Biometric technology is steadily growing in popularity in many areas, including many HOAs. This technology offers a number of advantages, including the ability to more tightly control access to common areas in your community. Unfortunately, biometric technology also comes with a number of challenges, including the fact that not every member of your community is necessarily comfortable making the switch. Before investing in biometric technology for your community, consider these key factors.
1. Biometric technology makes it easy to control access.
Are you tired of former residents sneaking into common areas, like clubhouses and pools? Do you struggle with unauthorized access from friends and family members of residents, who want to use those common areas even when the residents aren't there? Biometric technology can make it simple to control access to those areas. Since the technology stores just one fingerprint per resident, while residents have easy access clubhouses, pools, tennis courts, and more, outsiders will need to rely on a resident to get in.
2. Biometric technology can be used to offer incentive to keep up with dues.
Because biometric technology is unique to each member of the HOA, it's possible to penalize members who get behind with their dues or fail to follow other HOA responsibilities. While individual passwords also allow this possibility, biometric technology is much harder to circumvent.
3. The technology cannot legally be used for discrimination.
While biometric technology offers more individualized control over who is allowed in common spaces within the HOA--or even who has access to more private spaces, like individual homes--it also presents the opportunity for discrimination if the board of directors uses it unfairly. In order to prevent legal repercussions, it's important to create an effective policy for controlling how board members can use biometric technology to control access to common areas.
4. Many people fear the possibility of identity theft associated with biometric technology.
Hackers have the ability to acquire information from a wide range of sources, including the biometric scanners and databases used to control access to private areas. Unfortunately, fingerprints are one thing that it's absolutely impossible for a victim of identity theft to change. If your residents do have their identities stolen because of your biometric technology or inadequate security measures, your HOA may bear legal responsibility.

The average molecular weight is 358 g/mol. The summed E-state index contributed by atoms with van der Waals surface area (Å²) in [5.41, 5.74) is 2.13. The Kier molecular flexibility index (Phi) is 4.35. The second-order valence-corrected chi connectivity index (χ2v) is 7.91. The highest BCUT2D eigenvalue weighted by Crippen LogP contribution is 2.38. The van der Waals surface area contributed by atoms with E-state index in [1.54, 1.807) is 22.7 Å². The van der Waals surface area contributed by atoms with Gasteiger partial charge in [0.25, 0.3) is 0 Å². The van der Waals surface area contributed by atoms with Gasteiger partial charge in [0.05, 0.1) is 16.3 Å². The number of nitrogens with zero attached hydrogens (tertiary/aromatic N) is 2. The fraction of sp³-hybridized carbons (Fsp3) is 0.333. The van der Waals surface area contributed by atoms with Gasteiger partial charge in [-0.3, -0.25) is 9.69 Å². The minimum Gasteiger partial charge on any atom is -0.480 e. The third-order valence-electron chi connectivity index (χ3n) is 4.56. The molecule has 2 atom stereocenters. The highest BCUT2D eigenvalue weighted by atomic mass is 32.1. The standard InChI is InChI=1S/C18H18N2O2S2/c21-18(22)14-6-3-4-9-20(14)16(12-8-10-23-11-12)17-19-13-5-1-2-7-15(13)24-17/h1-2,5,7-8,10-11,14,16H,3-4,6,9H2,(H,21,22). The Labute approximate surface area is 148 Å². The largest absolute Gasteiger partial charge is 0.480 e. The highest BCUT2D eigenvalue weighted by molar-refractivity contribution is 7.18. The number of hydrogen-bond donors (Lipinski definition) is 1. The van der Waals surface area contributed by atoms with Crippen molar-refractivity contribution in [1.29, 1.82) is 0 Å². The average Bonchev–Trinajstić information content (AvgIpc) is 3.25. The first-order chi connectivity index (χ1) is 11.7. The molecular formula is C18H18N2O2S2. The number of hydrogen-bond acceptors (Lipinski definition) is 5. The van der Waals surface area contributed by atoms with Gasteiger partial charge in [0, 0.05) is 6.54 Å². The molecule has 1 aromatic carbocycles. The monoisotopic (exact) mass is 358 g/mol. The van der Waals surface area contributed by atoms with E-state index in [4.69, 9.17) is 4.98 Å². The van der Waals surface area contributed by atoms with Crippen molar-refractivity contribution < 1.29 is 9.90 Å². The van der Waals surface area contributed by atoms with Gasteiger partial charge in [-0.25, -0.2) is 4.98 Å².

5. You must take measures to ensure resident security.
When you choose to install biometric scanners on your HOA properties, you must also implement security systems that will help protect your residents. These security systems must be strong enough to help keep out hackers and protect the private information on residents stored in those systems. You should also consider whether these networks are part of your other networks. Biometric scanners may represent another potential security hole that hackers can then use to get into your system and access more resident data.
6. Fingerprint scanners may cause problems for some residents.
Most residents will have little problem using fingerprint scanners to access areas throughout the HOA. Unfortunately, some residents may have more problems than others. Elderly residents, for example, may have looser skin, which may make it more difficult to get an accurate reading. Following some accidents, it may be necessary to get a new reading for some residents. Planning ahead of time for these challenges can make it easier to avoid problems along the way.
Are you considering using biometric scanners and other technology to help improve security in your HOA? While there are a number of benefits, before you install this technology, make sure that you clearly discuss the implications and potential ramifications with the board before making this key decision. With all the information in hand, your board will be able to make a more effective decision about whether biometric scanners are the right choice for your HOA.